The standard grade if a student fails to complete the work for a class is a “WU”. This is the equivalent of an “F”, but the grade may be changed if you re-take the course at a future time. This grade is also assigned to students who have not attended after the first few classes of the semester but have not officially “withdrawn” from the course.
I may assign an Incomplete (“I”) if and only if you meet all of the following conditions:
Once you take an incomplete, you have a year from the date recorded on the form to complete the requirements of the course and have your grade changed; therefore, you should submit work early enough to allow me to grade your work and fill out the necessary forms to assign you a new grade.
Keep in mind that, after you take an Incomplete, any grading of your work becomes an added burden on my busy timetable during the following year. Therefore you should not expect the normal amount of comments on your work or any extra teaching beyond my normal office hours.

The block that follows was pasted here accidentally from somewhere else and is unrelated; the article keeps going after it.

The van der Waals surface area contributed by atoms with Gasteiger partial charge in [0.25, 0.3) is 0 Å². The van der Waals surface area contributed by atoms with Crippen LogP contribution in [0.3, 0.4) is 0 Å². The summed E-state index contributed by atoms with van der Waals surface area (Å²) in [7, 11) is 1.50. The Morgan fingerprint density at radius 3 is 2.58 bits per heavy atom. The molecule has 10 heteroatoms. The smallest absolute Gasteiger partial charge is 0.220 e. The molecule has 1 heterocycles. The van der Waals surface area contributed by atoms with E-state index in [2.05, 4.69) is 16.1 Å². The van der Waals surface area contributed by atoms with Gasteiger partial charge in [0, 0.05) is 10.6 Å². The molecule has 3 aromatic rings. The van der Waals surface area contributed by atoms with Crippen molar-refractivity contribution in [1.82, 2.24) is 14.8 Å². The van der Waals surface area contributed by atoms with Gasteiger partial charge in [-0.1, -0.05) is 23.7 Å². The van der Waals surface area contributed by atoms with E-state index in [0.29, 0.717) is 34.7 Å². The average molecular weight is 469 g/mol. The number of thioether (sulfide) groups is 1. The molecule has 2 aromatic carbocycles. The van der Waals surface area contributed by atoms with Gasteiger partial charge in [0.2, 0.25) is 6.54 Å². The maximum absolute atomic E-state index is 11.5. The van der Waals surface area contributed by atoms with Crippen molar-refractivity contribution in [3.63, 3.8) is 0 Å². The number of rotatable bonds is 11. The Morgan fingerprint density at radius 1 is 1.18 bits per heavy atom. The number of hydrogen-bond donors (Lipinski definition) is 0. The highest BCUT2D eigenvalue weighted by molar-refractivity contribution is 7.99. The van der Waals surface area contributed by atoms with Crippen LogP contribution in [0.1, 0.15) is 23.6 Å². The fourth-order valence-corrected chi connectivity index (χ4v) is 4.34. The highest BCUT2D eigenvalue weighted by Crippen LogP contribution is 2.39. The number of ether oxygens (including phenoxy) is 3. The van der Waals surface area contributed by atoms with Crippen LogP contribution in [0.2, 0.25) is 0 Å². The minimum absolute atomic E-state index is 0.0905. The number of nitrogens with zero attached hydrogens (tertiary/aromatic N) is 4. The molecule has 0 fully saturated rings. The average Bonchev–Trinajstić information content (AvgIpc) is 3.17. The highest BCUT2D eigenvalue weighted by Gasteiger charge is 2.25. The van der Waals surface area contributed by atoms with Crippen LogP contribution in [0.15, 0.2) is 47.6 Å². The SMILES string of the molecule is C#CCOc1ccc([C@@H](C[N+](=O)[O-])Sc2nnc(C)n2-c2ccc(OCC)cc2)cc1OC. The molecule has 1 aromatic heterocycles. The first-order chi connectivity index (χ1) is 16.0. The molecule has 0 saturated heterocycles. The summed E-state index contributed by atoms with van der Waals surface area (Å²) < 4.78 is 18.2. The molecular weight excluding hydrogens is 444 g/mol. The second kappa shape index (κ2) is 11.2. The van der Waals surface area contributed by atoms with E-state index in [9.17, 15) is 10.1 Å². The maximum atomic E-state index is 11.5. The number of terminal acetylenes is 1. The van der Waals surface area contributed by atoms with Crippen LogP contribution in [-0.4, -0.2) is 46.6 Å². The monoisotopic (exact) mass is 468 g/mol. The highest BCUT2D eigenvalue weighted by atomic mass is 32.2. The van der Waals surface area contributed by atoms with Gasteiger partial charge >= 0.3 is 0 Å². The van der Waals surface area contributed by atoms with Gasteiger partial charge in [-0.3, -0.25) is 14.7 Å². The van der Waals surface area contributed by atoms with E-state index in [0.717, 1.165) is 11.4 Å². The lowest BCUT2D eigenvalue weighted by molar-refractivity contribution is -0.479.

You are responsible for completing the reading by the date for which the reading is assigned. Page numbers for background readings refer to the custom Broadview Anthology unless otherwise stated. In general, you should locate texts using your book's table of contents. Prior to the scheduled class, you should read the relevant posts on the Canvas discussion forum. In addition to the assigned readings on the schedule, you will receive regular announcements of supplementary videos and/or presentations through Canvas.
Reading: Extracts from Bede’s Ecclesiastical History of the English People, pp. 36-46 (the first three extracts)